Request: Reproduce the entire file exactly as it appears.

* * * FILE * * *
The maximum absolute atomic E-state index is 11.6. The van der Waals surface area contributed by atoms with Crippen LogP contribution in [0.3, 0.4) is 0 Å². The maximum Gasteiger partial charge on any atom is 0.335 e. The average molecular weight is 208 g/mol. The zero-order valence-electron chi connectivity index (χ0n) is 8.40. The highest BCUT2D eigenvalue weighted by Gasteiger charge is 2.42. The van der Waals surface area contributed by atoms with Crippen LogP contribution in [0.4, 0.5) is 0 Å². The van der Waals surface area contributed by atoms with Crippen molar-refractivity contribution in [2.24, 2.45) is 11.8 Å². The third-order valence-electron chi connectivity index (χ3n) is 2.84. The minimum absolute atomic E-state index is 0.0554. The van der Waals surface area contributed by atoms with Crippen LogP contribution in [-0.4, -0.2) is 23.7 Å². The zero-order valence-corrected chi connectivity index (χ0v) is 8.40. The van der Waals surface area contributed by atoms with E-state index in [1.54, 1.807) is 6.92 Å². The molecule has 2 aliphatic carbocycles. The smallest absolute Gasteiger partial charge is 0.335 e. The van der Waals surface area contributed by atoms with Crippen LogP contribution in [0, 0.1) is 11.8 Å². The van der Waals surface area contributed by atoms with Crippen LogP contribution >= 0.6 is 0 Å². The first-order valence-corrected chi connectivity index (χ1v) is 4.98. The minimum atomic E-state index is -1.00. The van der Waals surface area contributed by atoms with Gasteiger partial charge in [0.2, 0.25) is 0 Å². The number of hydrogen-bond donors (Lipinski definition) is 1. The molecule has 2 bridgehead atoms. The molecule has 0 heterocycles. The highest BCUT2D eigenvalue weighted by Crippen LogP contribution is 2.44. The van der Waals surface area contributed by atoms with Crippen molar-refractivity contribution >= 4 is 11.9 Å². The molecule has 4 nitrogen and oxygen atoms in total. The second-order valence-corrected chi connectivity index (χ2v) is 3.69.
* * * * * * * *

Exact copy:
The maximum absolute atomic E-state index is 11.6. The van der Waals surface area contributed by atoms with Crippen LogP contribution in [0.3, 0.4) is 0 Å². The maximum Gasteiger partial charge on any atom is 0.335 e. The average molecular weight is 208 g/mol. The zero-order valence-electron chi connectivity index (χ0n) is 8.40. The highest BCUT2D eigenvalue weighted by Gasteiger charge is 2.42. The van der Waals surface area contributed by atoms with Crippen LogP contribution in [0.4, 0.5) is 0 Å². The van der Waals surface area contributed by atoms with Crippen molar-refractivity contribution in [2.24, 2.45) is 11.8 Å². The third-order valence-electron chi connectivity index (χ3n) is 2.84. The minimum absolute atomic E-state index is 0.0554. The van der Waals surface area contributed by atoms with Crippen LogP contribution in [-0.4, -0.2) is 23.7 Å². The zero-order valence-corrected chi connectivity index (χ0v) is 8.40. The van der Waals surface area contributed by atoms with E-state index in [1.54, 1.807) is 6.92 Å². The molecule has 2 aliphatic carbocycles. The smallest absolute Gasteiger partial charge is 0.335 e. The van der Waals surface area contributed by atoms with Crippen LogP contribution in [0, 0.1) is 11.8 Å². The van der Waals surface area contributed by atoms with Crippen LogP contribution >= 0.6 is 0 Å². The first-order valence-corrected chi connectivity index (χ1v) is 4.98. The minimum atomic E-state index is -1.00. The van der Waals surface area contributed by atoms with Gasteiger partial charge in [0.2, 0.25) is 0 Å². The number of hydrogen-bond donors (Lipinski definition) is 1. The molecule has 2 bridgehead atoms. The molecule has 0 heterocycles. The highest BCUT2D eigenvalue weighted by Crippen LogP contribution is 2.44. The van der Waals surface area contributed by atoms with Crippen molar-refractivity contribution >= 4 is 11.9 Å². The molecule has 4 nitrogen and oxygen atoms in total. The second-order valence-corrected chi connectivity index (χ2v) is 3.69.